Consider ways to organize your home so that it allows your children to easily help with daily chores. They are more likely to be tidy when its easy for them. Our son, Judah, 2, can help empty the dishwasher because all our plastic cups, bowls and plates are in the lower cabinets, easily within his reach. My husband recently built and installed a low peg rack for the kids to hang their coats on. Before hed even completed the project, someone had already hung up a coat. Store each kind of toy in separate, clear plastic boxes with lids. The boxes stack nicely and are easily identifiable. Limiting your children to playing with one box at a time is also helpful in heading off messes. Set your kids up for success.

Tool Time

Since my husband is a contractor, we are big on tools at our house. Tools are defined as anything to help you do your job better. Provide your little helpers with tools that enable them to truly help you. A dishpan is great for collecting messy dishes after dinner. Teach your child to wipe the table and to use a dustpan to collect the crumbs as they fall off the edge. If the budget allows, purchase a rechargeable, cordless sweeper. You push it like a vacuum, but its round brush actually sweeps dirt, dust and crumbs into an inner compartment. Our kids often fight over who gets to use it because its so fun to do. This is one of Judahs favorite tools and he can even empty it himself.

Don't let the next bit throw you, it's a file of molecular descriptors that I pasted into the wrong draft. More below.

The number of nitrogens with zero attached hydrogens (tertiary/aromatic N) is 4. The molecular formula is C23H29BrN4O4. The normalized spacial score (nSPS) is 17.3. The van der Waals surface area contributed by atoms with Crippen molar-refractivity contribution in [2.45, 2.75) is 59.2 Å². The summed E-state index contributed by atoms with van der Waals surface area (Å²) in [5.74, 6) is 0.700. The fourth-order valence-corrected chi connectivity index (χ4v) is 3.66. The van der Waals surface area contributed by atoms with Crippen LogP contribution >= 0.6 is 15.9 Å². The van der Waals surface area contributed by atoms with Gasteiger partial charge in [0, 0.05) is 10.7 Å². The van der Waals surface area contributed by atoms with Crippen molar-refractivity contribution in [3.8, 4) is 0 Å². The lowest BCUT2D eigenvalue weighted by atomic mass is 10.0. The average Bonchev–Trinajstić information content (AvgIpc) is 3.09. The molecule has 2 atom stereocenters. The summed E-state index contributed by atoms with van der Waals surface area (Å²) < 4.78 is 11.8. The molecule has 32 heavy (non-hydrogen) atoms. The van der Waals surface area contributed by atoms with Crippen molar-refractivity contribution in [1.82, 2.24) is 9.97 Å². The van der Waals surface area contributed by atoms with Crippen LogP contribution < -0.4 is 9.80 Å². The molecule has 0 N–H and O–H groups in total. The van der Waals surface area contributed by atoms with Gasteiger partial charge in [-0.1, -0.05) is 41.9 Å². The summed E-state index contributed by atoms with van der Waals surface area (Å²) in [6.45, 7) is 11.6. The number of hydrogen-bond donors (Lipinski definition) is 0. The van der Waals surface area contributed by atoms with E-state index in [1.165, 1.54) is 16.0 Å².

Make it a Game

As my favorite nanny says, A spoonful of sugar helps the medicine go down. While there are many instances in life when chores are chores and you just have to do them, theres no reason that we cant endeavor to show our kids that work can be fun. One cleaning game our boys like is freeze cleaning. I set the stereo with fun, loud music and the kids begin to clean. I stop the music at random intervals and they have to freeze in the place. The positions they end up in are sometimes hilarious (as well as often choreographed). They enjoy the process of setting the room to rights.

Calvary, our 4-year old, loves to play I Spy, which weve turned into another cleaning game. Mama says, I spy three books and he searches the room for the books that are out of place and puts them away. After a recent game when I had spied everything there was to pick up in the living room, he requested to go clean another room  proof that making it fun makes kids want to clean.

Consider your own household, family and lifestyle. With a little imagination, you can discover fun ways to teach your kids to put a little order in their chaos. No, they wont do it as nicely as you would. Instead, they will learn a good work ethic and you will receive valuable help. Dont worry  you wont always be tripping on Little People and stuffed animals. Make-up, car keys and greasy auto parts are just around the corner.

Jessica is a freelance writer living in San Diego. She and her husband have the privilege of parenting six young children. Read about all her antics (and theirs) at lifeasmom.com.